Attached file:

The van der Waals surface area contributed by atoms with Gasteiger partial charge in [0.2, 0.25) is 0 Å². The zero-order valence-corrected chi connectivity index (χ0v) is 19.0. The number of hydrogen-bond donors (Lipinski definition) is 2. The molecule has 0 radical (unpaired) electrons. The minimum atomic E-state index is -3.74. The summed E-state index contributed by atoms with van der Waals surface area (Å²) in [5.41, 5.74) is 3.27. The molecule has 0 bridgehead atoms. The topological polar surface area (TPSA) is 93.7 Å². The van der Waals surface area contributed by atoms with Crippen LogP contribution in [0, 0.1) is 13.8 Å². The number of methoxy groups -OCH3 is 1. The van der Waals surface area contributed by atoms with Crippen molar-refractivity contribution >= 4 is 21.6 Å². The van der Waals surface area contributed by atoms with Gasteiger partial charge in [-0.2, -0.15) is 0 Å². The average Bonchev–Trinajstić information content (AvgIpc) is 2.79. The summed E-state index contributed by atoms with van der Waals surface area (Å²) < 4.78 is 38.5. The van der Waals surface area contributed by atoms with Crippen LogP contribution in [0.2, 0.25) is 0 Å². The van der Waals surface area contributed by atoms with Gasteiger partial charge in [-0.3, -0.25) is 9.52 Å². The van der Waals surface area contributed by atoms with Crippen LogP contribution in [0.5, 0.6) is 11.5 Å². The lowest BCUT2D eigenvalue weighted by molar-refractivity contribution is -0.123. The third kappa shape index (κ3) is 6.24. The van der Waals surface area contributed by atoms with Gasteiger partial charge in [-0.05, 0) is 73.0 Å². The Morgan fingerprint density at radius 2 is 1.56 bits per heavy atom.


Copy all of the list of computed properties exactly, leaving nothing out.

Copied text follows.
The van der Waals surface area contributed by atoms with Gasteiger partial charge in [0.2, 0.25) is 0 Å². The zero-order valence-corrected chi connectivity index (χ0v) is 19.0. The number of hydrogen-bond donors (Lipinski definition) is 2. The molecule has 0 radical (unpaired) electrons. The minimum atomic E-state index is -3.74. The summed E-state index contributed by atoms with van der Waals surface area (Å²) in [5.41, 5.74) is 3.27. The molecule has 0 bridgehead atoms. The topological polar surface area (TPSA) is 93.7 Å². The van der Waals surface area contributed by atoms with Crippen LogP contribution in [0, 0.1) is 13.8 Å². The number of methoxy groups -OCH3 is 1. The van der Waals surface area contributed by atoms with Crippen molar-refractivity contribution >= 4 is 21.6 Å². The van der Waals surface area contributed by atoms with Gasteiger partial charge in [-0.2, -0.15) is 0 Å². The average Bonchev–Trinajstić information content (AvgIpc) is 2.79. The summed E-state index contributed by atoms with van der Waals surface area (Å²) < 4.78 is 38.5. The van der Waals surface area contributed by atoms with Crippen LogP contribution in [0.2, 0.25) is 0 Å². The van der Waals surface area contributed by atoms with Gasteiger partial charge in [-0.3, -0.25) is 9.52 Å². The van der Waals surface area contributed by atoms with Crippen LogP contribution in [0.5, 0.6) is 11.5 Å². The lowest BCUT2D eigenvalue weighted by molar-refractivity contribution is -0.123. The third kappa shape index (κ3) is 6.24. The van der Waals surface area contributed by atoms with Gasteiger partial charge in [-0.05, 0) is 73.0 Å². The Morgan fingerprint density at radius 2 is 1.56 bits per heavy atom.